commitment to these theories requires ontological commitment to the necessary
mathematical entities, to be referring to a commitment not only to the
physical theory but to the objects it is representing. The alternative is an
entirely instrumentalist metaphysics in which all that "really" exist are dial
settings, pointer readings, and algorithms for translating experimental setups
into observed outputs, and there is no "physical reality". Such a metaphysics
is untenable because of the complete impenetrability of the algorithms when
they are forcibly rendered in such instrumentalist terms (this is a practical
impossibility anyway, we find we must always actually "do physics", i.e. refer
to entities such as electrons, wave functions, rest masses, gauge fields, or
whatever). That different but equivalent mathematical descriptions of the
same physical situation can be found (e.g. Schrodinger vs Heisenberg) is of no
consequence because all the descriptions involve complex infinitary
mathematical objects.
> > (JS) If the coding of the functional analysis into second-order
> > arithmetic is straightforward and preserves meaning (by this I mean
> > that "physically meaningful" entities in the original theory have
> > manageable representations as sets of integers) ...
> (SS) The coding into Z2 and PRA is reasonably nice, but I don't think it
> has the properties that you want. For instance, real numbers, Banach
> spaces, operators on Banach and Hilbert spaces, etc, would be coded as
> sets of non-negative integers. This does not seem to be physically
> meaningful.
As I suspected...
> However, that doesn't matter, because the coding in question is merely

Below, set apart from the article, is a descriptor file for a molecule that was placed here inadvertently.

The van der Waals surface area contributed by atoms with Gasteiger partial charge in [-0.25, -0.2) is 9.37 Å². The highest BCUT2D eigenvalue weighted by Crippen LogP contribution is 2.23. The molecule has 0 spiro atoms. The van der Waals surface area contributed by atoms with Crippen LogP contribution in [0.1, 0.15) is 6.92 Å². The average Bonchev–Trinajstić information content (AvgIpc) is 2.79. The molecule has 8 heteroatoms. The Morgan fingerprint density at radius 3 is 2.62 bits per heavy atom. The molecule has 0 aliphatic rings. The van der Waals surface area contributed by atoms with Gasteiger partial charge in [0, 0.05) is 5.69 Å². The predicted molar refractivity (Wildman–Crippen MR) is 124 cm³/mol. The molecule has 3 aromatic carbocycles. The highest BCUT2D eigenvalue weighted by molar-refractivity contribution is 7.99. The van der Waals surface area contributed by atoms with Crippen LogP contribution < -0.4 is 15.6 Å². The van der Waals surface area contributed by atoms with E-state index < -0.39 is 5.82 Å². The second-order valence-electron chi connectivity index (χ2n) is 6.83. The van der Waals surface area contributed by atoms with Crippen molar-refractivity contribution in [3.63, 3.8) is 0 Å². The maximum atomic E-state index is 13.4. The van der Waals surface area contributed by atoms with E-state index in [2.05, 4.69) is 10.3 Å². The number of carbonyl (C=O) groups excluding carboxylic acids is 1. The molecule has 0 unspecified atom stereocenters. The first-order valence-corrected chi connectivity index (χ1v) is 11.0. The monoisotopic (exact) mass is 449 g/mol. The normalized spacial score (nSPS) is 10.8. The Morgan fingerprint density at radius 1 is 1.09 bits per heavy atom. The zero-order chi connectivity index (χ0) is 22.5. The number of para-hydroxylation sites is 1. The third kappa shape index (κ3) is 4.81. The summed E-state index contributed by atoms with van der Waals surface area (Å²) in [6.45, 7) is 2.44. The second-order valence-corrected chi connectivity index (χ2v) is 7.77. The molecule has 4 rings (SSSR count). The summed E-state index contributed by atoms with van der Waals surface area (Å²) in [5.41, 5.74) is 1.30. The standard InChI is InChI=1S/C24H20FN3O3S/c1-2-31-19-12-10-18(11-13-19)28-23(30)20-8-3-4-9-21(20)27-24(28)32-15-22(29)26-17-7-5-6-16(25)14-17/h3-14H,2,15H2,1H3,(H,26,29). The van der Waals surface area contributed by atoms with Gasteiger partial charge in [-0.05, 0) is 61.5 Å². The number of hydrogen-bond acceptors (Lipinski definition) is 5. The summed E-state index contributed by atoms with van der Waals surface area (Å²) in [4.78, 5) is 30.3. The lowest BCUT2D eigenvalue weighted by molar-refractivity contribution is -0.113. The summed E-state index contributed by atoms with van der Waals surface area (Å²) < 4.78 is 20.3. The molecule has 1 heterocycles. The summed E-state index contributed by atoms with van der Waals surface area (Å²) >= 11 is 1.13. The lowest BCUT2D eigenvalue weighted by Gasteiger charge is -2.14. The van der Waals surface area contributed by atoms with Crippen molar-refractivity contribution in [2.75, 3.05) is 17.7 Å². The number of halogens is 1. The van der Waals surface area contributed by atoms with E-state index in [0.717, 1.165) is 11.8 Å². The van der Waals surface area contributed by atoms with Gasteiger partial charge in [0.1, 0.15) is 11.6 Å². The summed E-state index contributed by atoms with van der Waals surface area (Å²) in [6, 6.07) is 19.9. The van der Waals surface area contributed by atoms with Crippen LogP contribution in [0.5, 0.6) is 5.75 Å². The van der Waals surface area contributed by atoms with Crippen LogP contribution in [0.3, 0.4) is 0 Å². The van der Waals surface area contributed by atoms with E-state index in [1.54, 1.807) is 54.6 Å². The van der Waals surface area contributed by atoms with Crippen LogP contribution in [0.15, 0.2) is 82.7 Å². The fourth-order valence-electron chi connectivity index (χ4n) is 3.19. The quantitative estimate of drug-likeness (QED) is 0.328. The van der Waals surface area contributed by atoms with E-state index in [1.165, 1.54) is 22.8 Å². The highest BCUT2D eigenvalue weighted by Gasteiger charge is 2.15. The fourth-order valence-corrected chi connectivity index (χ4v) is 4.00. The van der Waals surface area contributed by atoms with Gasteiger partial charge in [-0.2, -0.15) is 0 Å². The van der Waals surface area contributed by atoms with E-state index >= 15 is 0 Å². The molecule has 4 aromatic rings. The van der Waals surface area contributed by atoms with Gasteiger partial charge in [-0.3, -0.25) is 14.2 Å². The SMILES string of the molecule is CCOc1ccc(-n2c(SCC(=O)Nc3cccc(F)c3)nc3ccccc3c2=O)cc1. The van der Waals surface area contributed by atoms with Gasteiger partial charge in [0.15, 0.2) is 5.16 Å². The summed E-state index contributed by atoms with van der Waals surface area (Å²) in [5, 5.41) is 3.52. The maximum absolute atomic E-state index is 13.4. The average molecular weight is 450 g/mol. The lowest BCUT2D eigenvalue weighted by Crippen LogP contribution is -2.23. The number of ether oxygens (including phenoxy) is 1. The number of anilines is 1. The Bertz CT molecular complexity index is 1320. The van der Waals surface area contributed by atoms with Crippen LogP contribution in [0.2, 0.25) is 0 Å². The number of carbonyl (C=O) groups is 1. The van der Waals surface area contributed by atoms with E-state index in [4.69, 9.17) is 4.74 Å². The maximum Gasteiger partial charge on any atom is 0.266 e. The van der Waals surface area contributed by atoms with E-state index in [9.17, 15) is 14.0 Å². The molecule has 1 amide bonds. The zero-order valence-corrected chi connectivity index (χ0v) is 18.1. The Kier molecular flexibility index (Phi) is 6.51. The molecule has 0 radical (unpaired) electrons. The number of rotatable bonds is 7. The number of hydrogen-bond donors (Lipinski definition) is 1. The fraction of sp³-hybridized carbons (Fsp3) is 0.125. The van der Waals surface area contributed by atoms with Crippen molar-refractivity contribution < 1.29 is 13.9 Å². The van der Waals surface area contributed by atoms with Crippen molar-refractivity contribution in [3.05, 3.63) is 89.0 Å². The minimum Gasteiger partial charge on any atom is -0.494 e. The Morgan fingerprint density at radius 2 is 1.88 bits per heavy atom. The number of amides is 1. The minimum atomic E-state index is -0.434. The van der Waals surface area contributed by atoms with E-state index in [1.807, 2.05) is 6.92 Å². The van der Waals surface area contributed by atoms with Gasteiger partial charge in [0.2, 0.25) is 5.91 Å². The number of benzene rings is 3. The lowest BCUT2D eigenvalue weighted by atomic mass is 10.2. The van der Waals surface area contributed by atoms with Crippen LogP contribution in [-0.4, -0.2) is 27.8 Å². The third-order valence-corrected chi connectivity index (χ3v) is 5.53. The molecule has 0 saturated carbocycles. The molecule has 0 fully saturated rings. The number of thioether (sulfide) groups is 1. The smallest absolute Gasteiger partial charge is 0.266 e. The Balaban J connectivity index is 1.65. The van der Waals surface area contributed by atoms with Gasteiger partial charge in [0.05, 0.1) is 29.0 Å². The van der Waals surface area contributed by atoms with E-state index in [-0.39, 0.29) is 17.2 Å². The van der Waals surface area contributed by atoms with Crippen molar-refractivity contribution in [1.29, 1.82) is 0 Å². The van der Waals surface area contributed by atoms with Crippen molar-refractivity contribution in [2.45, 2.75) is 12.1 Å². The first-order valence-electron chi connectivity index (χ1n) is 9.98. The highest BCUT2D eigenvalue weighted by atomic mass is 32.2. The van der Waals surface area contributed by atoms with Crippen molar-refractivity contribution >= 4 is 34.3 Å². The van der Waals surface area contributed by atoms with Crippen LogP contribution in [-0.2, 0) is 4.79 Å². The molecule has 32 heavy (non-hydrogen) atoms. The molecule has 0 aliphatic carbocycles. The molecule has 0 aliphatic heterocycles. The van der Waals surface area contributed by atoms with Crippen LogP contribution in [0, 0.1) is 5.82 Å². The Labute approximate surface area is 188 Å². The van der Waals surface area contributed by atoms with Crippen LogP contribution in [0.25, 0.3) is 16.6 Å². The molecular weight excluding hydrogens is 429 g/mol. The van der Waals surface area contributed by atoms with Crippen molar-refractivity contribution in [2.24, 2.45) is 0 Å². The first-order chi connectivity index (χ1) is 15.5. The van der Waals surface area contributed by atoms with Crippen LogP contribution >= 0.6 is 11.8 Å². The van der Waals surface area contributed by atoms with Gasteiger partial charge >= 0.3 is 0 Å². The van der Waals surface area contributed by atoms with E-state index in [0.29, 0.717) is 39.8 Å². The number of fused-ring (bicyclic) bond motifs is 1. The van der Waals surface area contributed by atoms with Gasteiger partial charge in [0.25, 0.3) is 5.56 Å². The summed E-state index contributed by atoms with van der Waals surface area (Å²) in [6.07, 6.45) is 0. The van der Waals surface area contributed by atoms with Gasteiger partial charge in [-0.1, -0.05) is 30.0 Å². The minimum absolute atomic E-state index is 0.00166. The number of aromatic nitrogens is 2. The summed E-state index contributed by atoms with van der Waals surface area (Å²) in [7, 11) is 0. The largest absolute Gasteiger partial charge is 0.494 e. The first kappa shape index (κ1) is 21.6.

> a technical device used to prove the relevant conservation results.
No it's not -- because the "ideal" elements of higher type that have been
introduced are there not just to prove theorems about integers but also to
represent elements of physical reality.
> Here's the situation. There is a big, many-sorted theory, call it T,
> containing many kinds of entities: natural numbers, integers,
> rationals, reals, complex numbers, separable Hilbert spaces, separable
> Banach spaces, operators on separable Banach spaces, countable
> algebraic structures, etc etc. Many theorems of functional analysis
> can be proved in T, yet T is conservative over PRA for Pi^0_2
> sentences, via the obvious interpretation of PRA into it.
> This is a far-reaching partial realization of Hilbert's program. It
> seems to go a long way toward answering your implicit question. I
> take your question to be, how can we make mathematical sense out of
> functional analysis used in quantum physics, without ontologically
> committing ouselves to uncountable sets? I think T shows how to do
> that.
Wrong question -- although we can make "mathematical sense" out of functional
analysis even if we are finitists because of the conservation results, we are
committed not only to the functional analysis used to develop quantum physics
but to quantum physics itself. The "reduced" theory with "ideal" elements
eliminated may be just as good for proving theorems about integers, but it is
absolutely useless as a model that is supposed to have some connection with
physical reality.
> > What do you think of my proposed test for finitists? (The test is
> > whether one is more bothered by the unsolvability of Diophantine
> > equations or the undecidability of the Continuum Hypothesis.)
> I don't think it's a good test, because it's too touchy-feely, too
> subjective. The issue of finitism versus non-finitism is an objective
> scientific issue. To formulate it as an issue of who is bothered by
> what seems misleading.
A good criticism; but although finitism may have a truth value, we can't see
an objective way to decide the question given what we know now; it is more of
a matter of faith at the moment and my test may help people clarify their own
minds on the issue.
-- JS